Holy Cross Monastery, West Park, NY
Br. Randy Greve, OHC
RCL - Proper 10 A - Sunday 13 July 2008
Matthew 13:1-9, 18-23
The Parable of the Sower
First off, and we’ll get it out of the way, your homework assignment: the next time you read a passage of Holy Scripture, especially a Gospel passage, take note of your first reaction to what is said. Before you have time to think about the “right” answer, before what you already know starts to clean up what you hear, read in such a way that you can catch the reflex that the tap of the passage brings out from your inner spiritual muscle.
I mention this activity because in my own sermon preparation while my head wants to go in one direction with the text, more and more some other angle or theme begins to gnaw at me and nag for attention. Sometimes I charge ahead and say what I want to say. Lately, however, I’ve experimented with saying to that other voice “O.K. Let’s see where this goes…” This inner struggle between my own ego and the Holy Spirit is the soil from which an edifying word to me, the community, and our guests can come.
My first unfiltered and unedited reading of the Parable of the Sower brought to light some of my own struggle and shadow. I said to myself “I’m good soil. The seed of God’s word, God’s self, has taken root and grown in me. After all, I’m a monk, right? Pretty good fruit. I’ve devoted my life to the service of the Church and to living and teaching the Gospel. Check plus for me! On to the next chapter!” After I had worked myself up into a pretty good lather of pride and self-satisfaction, this nagging voice shows up… “Oh, really? Is all of you good soil? All the time?” And then I’m brought back into reality and reminded, not in a condemning or judgmental way, but gently and persistently, that in fact the places in me God wants to seed are not all open and available all the time.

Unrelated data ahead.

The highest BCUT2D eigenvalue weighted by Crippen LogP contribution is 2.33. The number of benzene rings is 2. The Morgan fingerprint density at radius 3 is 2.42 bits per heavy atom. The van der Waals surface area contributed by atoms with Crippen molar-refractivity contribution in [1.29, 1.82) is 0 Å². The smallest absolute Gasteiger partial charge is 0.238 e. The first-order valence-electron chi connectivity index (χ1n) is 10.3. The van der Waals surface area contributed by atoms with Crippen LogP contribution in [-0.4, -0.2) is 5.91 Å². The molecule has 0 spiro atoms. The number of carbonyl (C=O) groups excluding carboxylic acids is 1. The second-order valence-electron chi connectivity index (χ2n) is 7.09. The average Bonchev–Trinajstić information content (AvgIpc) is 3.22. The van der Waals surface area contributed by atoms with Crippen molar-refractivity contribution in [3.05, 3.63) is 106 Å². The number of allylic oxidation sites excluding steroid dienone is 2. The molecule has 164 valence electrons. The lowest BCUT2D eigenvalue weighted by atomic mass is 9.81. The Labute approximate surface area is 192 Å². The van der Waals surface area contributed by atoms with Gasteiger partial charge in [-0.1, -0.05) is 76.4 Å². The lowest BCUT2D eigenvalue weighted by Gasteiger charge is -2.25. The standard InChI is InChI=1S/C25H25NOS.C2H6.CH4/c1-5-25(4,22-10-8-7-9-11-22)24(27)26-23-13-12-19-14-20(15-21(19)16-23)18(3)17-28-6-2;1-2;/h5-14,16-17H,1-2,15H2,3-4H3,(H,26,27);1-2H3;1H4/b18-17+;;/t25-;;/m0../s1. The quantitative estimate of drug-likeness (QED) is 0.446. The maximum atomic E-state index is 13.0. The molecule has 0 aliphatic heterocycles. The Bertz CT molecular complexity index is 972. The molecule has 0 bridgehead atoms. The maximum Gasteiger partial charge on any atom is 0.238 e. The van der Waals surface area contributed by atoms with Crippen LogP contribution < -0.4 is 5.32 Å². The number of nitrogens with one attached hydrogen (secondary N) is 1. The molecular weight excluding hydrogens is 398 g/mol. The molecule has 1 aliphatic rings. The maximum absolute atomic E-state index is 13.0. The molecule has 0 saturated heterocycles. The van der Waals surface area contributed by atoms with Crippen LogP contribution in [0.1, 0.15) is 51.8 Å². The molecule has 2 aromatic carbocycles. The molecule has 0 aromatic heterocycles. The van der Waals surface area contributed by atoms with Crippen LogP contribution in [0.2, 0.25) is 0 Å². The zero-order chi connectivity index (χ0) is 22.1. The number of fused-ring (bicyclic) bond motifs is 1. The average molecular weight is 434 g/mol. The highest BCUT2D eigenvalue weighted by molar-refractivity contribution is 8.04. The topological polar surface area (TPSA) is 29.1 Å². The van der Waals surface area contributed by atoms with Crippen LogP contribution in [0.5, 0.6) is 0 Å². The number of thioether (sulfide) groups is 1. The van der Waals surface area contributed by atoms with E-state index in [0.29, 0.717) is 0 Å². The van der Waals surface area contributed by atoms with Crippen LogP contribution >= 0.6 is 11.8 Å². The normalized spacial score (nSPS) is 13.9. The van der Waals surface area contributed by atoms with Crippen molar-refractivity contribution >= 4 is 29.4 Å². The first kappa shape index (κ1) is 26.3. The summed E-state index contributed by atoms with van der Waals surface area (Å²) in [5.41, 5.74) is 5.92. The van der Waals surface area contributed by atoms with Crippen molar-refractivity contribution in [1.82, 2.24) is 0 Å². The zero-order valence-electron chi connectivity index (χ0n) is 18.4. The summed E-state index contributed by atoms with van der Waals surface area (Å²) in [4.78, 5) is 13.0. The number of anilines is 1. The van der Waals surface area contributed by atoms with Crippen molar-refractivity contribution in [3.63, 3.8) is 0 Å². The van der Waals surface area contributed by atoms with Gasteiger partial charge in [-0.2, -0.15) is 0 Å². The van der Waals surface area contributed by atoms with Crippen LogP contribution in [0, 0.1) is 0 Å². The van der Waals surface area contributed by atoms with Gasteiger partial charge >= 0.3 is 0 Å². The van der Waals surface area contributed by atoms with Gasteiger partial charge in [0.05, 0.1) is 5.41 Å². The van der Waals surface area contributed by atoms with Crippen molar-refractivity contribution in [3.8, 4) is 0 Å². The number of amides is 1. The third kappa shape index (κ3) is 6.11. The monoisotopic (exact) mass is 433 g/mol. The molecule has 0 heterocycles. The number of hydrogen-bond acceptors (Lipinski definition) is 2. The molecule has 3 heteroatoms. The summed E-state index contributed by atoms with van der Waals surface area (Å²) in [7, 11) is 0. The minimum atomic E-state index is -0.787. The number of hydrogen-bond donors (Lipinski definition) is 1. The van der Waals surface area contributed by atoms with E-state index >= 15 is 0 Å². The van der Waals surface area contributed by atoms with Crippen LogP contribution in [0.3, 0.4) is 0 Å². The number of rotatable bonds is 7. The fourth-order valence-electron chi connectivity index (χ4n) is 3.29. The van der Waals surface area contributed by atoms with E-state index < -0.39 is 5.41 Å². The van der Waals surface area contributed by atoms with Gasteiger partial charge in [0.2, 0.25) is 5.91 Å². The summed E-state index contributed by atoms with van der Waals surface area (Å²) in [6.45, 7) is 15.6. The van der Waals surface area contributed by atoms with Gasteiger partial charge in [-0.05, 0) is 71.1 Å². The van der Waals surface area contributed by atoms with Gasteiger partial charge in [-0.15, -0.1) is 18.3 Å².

Also, while the Lord describes these grounds as different persons, perhaps what He was talking about were not separate individual persons but the selves that live in me, in each of us. We have been and are capable of choosing to be hard to God’s voice, shallow when consumed by our desires for gratification, and knocked off track when the cares of this world strangle the tender and vulnerable sprouting of virtue.
The symbols of the parable are rich and universal - seed, ground, soil, growth, plant, fruit, and harvest. In farming and gardening, cultivation is the key. For seed and soil to have a successful meeting, planning and preparation are in order beforehand and careful care during the growth process. Hazards and dangers are always present to prevent the fruit from coming to full ripeness. Too much or too little water, insects, and weeds can wreak havoc. If the soil is determined to be good for growing, it still must be given the best chance for producing the desired flower or fruit. An apt analogy for the spiritual life. Our good, real self is present but must be tilled and tended in order to breathe and flourish. The soil is the stuff that makes us us - the divine image that can become hard through selfishness, shallow through arrogance, and chocked through greed.